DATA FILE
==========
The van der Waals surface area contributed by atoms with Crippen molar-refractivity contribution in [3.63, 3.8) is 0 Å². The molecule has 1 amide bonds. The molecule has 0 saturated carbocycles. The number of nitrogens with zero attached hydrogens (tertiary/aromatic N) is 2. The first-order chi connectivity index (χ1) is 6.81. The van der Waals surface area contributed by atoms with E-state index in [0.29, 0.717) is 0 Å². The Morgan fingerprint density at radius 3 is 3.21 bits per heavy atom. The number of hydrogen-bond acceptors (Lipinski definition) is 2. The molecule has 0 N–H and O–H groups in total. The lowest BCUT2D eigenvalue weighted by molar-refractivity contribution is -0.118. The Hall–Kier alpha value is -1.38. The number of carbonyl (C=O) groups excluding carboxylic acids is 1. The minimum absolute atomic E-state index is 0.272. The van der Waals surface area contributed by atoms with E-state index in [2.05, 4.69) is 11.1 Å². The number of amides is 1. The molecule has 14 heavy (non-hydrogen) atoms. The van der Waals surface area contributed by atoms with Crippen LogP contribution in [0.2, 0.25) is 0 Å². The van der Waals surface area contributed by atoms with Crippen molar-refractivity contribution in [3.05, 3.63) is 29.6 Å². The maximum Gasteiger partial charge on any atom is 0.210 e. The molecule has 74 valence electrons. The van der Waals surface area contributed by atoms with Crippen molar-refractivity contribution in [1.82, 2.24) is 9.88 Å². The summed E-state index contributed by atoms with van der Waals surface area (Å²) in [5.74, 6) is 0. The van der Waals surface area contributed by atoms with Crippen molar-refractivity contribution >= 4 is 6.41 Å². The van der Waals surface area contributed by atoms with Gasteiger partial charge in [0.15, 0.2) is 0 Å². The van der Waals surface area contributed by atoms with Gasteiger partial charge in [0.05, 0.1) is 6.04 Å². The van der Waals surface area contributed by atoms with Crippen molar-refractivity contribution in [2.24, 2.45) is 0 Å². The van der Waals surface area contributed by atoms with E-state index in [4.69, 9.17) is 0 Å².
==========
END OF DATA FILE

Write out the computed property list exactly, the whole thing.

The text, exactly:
The van der Waals surface area contributed by atoms with Crippen molar-refractivity contribution in [3.63, 3.8) is 0 Å². The molecule has 1 amide bonds. The molecule has 0 saturated carbocycles. The number of nitrogens with zero attached hydrogens (tertiary/aromatic N) is 2. The first-order chi connectivity index (χ1) is 6.81. The van der Waals surface area contributed by atoms with E-state index in [0.29, 0.717) is 0 Å². The Morgan fingerprint density at radius 3 is 3.21 bits per heavy atom. The number of hydrogen-bond acceptors (Lipinski definition) is 2. The molecule has 0 N–H and O–H groups in total. The lowest BCUT2D eigenvalue weighted by molar-refractivity contribution is -0.118. The Hall–Kier alpha value is -1.38. The number of carbonyl (C=O) groups excluding carboxylic acids is 1. The minimum absolute atomic E-state index is 0.272. The van der Waals surface area contributed by atoms with E-state index in [2.05, 4.69) is 11.1 Å². The number of amides is 1. The molecule has 14 heavy (non-hydrogen) atoms. The van der Waals surface area contributed by atoms with Crippen LogP contribution in [0.2, 0.25) is 0 Å². The van der Waals surface area contributed by atoms with Crippen molar-refractivity contribution in [3.05, 3.63) is 29.6 Å². The maximum Gasteiger partial charge on any atom is 0.210 e. The molecule has 74 valence electrons. The van der Waals surface area contributed by atoms with Crippen molar-refractivity contribution in [1.82, 2.24) is 9.88 Å². The summed E-state index contributed by atoms with van der Waals surface area (Å²) in [5.74, 6) is 0. The van der Waals surface area contributed by atoms with Crippen molar-refractivity contribution >= 4 is 6.41 Å². The van der Waals surface area contributed by atoms with Gasteiger partial charge in [0.15, 0.2) is 0 Å². The van der Waals surface area contributed by atoms with Gasteiger partial charge in [0.05, 0.1) is 6.04 Å². The van der Waals surface area contributed by atoms with Crippen molar-refractivity contribution in [2.24, 2.45) is 0 Å². The van der Waals surface area contributed by atoms with E-state index in [4.69, 9.17) is 0 Å².